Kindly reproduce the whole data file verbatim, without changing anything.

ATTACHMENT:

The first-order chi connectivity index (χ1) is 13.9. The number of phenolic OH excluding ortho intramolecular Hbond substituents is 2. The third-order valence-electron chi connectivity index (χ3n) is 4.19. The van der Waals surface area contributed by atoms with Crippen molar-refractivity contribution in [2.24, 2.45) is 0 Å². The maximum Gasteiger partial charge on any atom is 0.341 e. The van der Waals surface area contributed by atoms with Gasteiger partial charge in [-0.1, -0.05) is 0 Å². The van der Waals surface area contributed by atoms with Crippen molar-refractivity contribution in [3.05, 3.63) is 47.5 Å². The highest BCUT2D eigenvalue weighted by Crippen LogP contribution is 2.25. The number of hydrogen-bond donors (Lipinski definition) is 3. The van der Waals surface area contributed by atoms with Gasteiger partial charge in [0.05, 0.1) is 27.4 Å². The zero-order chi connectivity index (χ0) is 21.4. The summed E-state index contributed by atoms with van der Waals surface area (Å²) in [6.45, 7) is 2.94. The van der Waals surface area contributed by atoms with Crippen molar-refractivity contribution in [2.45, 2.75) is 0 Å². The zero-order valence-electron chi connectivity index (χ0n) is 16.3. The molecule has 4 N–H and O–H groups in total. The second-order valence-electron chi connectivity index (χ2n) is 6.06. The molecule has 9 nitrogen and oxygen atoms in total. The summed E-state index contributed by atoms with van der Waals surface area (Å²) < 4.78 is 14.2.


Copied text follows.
The first-order chi connectivity index (χ1) is 13.9. The number of phenolic OH excluding ortho intramolecular Hbond substituents is 2. The third-order valence-electron chi connectivity index (χ3n) is 4.19. The van der Waals surface area contributed by atoms with Crippen molar-refractivity contribution in [2.24, 2.45) is 0 Å². The maximum Gasteiger partial charge on any atom is 0.341 e. The van der Waals surface area contributed by atoms with Gasteiger partial charge in [-0.1, -0.05) is 0 Å². The van der Waals surface area contributed by atoms with Crippen molar-refractivity contribution in [3.05, 3.63) is 47.5 Å². The highest BCUT2D eigenvalue weighted by Crippen LogP contribution is 2.25. The number of hydrogen-bond donors (Lipinski definition) is 3. The van der Waals surface area contributed by atoms with Gasteiger partial charge in [0.05, 0.1) is 27.4 Å². The zero-order chi connectivity index (χ0) is 21.4. The summed E-state index contributed by atoms with van der Waals surface area (Å²) in [6.45, 7) is 2.94. The van der Waals surface area contributed by atoms with Crippen molar-refractivity contribution in [2.45, 2.75) is 0 Å². The zero-order valence-electron chi connectivity index (χ0n) is 16.3. The molecule has 4 N–H and O–H groups in total. The second-order valence-electron chi connectivity index (χ2n) is 6.06. The molecule has 9 nitrogen and oxygen atoms in total. The summed E-state index contributed by atoms with van der Waals surface area (Å²) < 4.78 is 14.2.